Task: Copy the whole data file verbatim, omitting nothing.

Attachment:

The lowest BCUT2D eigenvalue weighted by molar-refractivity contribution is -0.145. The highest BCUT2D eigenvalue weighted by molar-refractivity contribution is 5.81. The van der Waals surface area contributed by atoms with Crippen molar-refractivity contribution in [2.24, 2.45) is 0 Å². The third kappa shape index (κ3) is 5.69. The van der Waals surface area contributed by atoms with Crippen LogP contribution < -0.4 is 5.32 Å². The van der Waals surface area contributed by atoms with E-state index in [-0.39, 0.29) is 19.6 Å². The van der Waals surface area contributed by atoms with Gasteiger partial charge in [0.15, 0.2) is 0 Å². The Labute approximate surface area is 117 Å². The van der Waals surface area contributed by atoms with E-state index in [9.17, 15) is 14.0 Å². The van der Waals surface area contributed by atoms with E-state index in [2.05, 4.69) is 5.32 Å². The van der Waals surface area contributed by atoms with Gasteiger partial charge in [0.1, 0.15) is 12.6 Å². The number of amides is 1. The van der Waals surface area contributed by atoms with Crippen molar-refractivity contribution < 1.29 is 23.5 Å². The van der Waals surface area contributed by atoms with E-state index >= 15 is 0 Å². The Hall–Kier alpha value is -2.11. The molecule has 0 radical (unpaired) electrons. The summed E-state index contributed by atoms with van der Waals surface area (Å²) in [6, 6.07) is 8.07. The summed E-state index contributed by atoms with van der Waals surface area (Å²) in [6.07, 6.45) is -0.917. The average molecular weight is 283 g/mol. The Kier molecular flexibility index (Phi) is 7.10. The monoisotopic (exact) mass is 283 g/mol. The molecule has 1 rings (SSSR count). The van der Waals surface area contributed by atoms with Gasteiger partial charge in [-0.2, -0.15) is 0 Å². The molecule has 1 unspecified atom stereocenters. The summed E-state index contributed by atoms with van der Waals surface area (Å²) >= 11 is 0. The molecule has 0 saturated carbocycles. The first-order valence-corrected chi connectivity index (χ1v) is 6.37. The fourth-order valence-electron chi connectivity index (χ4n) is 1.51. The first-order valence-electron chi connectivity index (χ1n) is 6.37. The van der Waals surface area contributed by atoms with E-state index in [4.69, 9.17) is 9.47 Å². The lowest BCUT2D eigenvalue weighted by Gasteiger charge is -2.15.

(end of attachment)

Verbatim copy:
The lowest BCUT2D eigenvalue weighted by molar-refractivity contribution is -0.145. The highest BCUT2D eigenvalue weighted by molar-refractivity contribution is 5.81. The van der Waals surface area contributed by atoms with Crippen molar-refractivity contribution in [2.24, 2.45) is 0 Å². The third kappa shape index (κ3) is 5.69. The van der Waals surface area contributed by atoms with Crippen LogP contribution < -0.4 is 5.32 Å². The van der Waals surface area contributed by atoms with E-state index in [-0.39, 0.29) is 19.6 Å². The van der Waals surface area contributed by atoms with Gasteiger partial charge in [0.15, 0.2) is 0 Å². The Labute approximate surface area is 117 Å². The van der Waals surface area contributed by atoms with E-state index in [9.17, 15) is 14.0 Å². The van der Waals surface area contributed by atoms with E-state index in [2.05, 4.69) is 5.32 Å². The van der Waals surface area contributed by atoms with Gasteiger partial charge in [0.1, 0.15) is 12.6 Å². The number of amides is 1. The van der Waals surface area contributed by atoms with Crippen molar-refractivity contribution < 1.29 is 23.5 Å². The van der Waals surface area contributed by atoms with E-state index >= 15 is 0 Å². The Hall–Kier alpha value is -2.11. The molecule has 0 radical (unpaired) electrons. The summed E-state index contributed by atoms with van der Waals surface area (Å²) in [6, 6.07) is 8.07. The summed E-state index contributed by atoms with van der Waals surface area (Å²) in [6.07, 6.45) is -0.917. The average molecular weight is 283 g/mol. The Kier molecular flexibility index (Phi) is 7.10. The monoisotopic (exact) mass is 283 g/mol. The molecule has 1 rings (SSSR count). The van der Waals surface area contributed by atoms with Gasteiger partial charge in [-0.2, -0.15) is 0 Å². The molecule has 1 unspecified atom stereocenters. The summed E-state index contributed by atoms with van der Waals surface area (Å²) >= 11 is 0. The molecule has 0 saturated carbocycles. The first-order valence-corrected chi connectivity index (χ1v) is 6.37. The fourth-order valence-electron chi connectivity index (χ4n) is 1.51. The first-order valence-electron chi connectivity index (χ1n) is 6.37. The van der Waals surface area contributed by atoms with E-state index in [4.69, 9.17) is 9.47 Å². The lowest BCUT2D eigenvalue weighted by Gasteiger charge is -2.15.